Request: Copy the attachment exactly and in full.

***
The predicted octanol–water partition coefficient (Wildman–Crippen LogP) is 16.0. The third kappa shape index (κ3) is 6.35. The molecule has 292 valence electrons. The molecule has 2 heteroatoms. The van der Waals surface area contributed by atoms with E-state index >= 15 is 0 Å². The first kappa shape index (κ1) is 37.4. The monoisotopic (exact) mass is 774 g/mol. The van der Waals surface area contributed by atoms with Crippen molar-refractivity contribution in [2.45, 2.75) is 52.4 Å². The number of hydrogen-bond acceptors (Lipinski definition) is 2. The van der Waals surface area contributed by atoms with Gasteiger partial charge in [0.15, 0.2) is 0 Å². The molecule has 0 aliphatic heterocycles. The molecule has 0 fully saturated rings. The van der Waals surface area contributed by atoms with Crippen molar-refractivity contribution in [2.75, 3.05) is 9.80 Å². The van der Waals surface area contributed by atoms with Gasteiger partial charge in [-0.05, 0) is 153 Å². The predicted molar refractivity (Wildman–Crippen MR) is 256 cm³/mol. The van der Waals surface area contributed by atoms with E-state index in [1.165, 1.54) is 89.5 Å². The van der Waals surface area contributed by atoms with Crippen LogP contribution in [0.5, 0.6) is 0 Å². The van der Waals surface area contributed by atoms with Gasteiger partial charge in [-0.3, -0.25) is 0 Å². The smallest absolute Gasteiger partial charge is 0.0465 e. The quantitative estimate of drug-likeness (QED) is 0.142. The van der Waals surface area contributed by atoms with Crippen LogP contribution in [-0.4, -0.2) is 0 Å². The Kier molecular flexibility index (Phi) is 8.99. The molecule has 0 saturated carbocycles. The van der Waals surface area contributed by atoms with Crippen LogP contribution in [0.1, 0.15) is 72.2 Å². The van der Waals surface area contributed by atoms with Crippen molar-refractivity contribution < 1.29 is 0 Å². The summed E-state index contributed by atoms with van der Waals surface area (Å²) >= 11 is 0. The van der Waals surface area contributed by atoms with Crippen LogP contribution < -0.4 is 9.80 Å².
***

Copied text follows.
The predicted octanol–water partition coefficient (Wildman–Crippen LogP) is 16.0. The third kappa shape index (κ3) is 6.35. The molecule has 292 valence electrons. The molecule has 2 heteroatoms. The van der Waals surface area contributed by atoms with E-state index >= 15 is 0 Å². The first kappa shape index (κ1) is 37.4. The monoisotopic (exact) mass is 774 g/mol. The van der Waals surface area contributed by atoms with Crippen molar-refractivity contribution in [2.45, 2.75) is 52.4 Å². The number of hydrogen-bond acceptors (Lipinski definition) is 2. The van der Waals surface area contributed by atoms with Gasteiger partial charge in [0.15, 0.2) is 0 Å². The molecule has 0 aliphatic heterocycles. The molecule has 0 fully saturated rings. The van der Waals surface area contributed by atoms with Crippen molar-refractivity contribution in [2.75, 3.05) is 9.80 Å². The van der Waals surface area contributed by atoms with Gasteiger partial charge in [-0.05, 0) is 153 Å². The predicted molar refractivity (Wildman–Crippen MR) is 256 cm³/mol. The van der Waals surface area contributed by atoms with E-state index in [1.165, 1.54) is 89.5 Å². The van der Waals surface area contributed by atoms with Crippen LogP contribution in [0.5, 0.6) is 0 Å². The van der Waals surface area contributed by atoms with Gasteiger partial charge in [-0.3, -0.25) is 0 Å². The smallest absolute Gasteiger partial charge is 0.0465 e. The quantitative estimate of drug-likeness (QED) is 0.142. The van der Waals surface area contributed by atoms with Crippen LogP contribution in [-0.4, -0.2) is 0 Å². The Kier molecular flexibility index (Phi) is 8.99. The molecule has 0 saturated carbocycles. The van der Waals surface area contributed by atoms with Crippen LogP contribution in [0.1, 0.15) is 72.2 Å². The van der Waals surface area contributed by atoms with Crippen molar-refractivity contribution < 1.29 is 0 Å². The summed E-state index contributed by atoms with van der Waals surface area (Å²) >= 11 is 0. The van der Waals surface area contributed by atoms with Crippen LogP contribution < -0.4 is 9.80 Å².